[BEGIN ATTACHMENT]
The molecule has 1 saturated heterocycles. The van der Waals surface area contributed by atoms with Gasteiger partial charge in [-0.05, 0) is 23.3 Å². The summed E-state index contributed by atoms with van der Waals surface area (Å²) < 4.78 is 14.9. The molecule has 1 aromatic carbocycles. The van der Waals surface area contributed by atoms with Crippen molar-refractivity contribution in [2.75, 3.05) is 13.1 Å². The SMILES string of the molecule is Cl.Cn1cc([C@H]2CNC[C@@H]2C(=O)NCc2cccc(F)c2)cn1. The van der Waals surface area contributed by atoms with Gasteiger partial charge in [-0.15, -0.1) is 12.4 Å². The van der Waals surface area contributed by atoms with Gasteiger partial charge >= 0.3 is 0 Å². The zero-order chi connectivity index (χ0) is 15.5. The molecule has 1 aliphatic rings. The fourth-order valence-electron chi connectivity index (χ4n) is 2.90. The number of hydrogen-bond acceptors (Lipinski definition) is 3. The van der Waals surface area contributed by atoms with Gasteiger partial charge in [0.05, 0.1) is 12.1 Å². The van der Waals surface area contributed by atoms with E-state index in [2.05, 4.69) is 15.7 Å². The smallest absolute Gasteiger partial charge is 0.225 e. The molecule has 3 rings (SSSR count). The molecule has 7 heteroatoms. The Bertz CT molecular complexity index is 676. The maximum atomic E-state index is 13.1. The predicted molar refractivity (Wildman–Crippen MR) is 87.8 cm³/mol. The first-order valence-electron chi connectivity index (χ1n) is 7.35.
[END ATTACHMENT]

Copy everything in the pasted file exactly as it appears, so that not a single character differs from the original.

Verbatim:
The molecule has 1 saturated heterocycles. The van der Waals surface area contributed by atoms with Gasteiger partial charge in [-0.05, 0) is 23.3 Å². The summed E-state index contributed by atoms with van der Waals surface area (Å²) < 4.78 is 14.9. The molecule has 1 aromatic carbocycles. The van der Waals surface area contributed by atoms with Crippen molar-refractivity contribution in [2.75, 3.05) is 13.1 Å². The SMILES string of the molecule is Cl.Cn1cc([C@H]2CNC[C@@H]2C(=O)NCc2cccc(F)c2)cn1. The van der Waals surface area contributed by atoms with Gasteiger partial charge in [-0.15, -0.1) is 12.4 Å². The van der Waals surface area contributed by atoms with Gasteiger partial charge >= 0.3 is 0 Å². The zero-order chi connectivity index (χ0) is 15.5. The molecule has 1 aliphatic rings. The fourth-order valence-electron chi connectivity index (χ4n) is 2.90. The number of hydrogen-bond acceptors (Lipinski definition) is 3. The van der Waals surface area contributed by atoms with Gasteiger partial charge in [0.05, 0.1) is 12.1 Å². The van der Waals surface area contributed by atoms with E-state index in [2.05, 4.69) is 15.7 Å². The smallest absolute Gasteiger partial charge is 0.225 e. The molecule has 3 rings (SSSR count). The molecule has 7 heteroatoms. The Bertz CT molecular complexity index is 676. The maximum atomic E-state index is 13.1. The predicted molar refractivity (Wildman–Crippen MR) is 87.8 cm³/mol. The first-order valence-electron chi connectivity index (χ1n) is 7.35.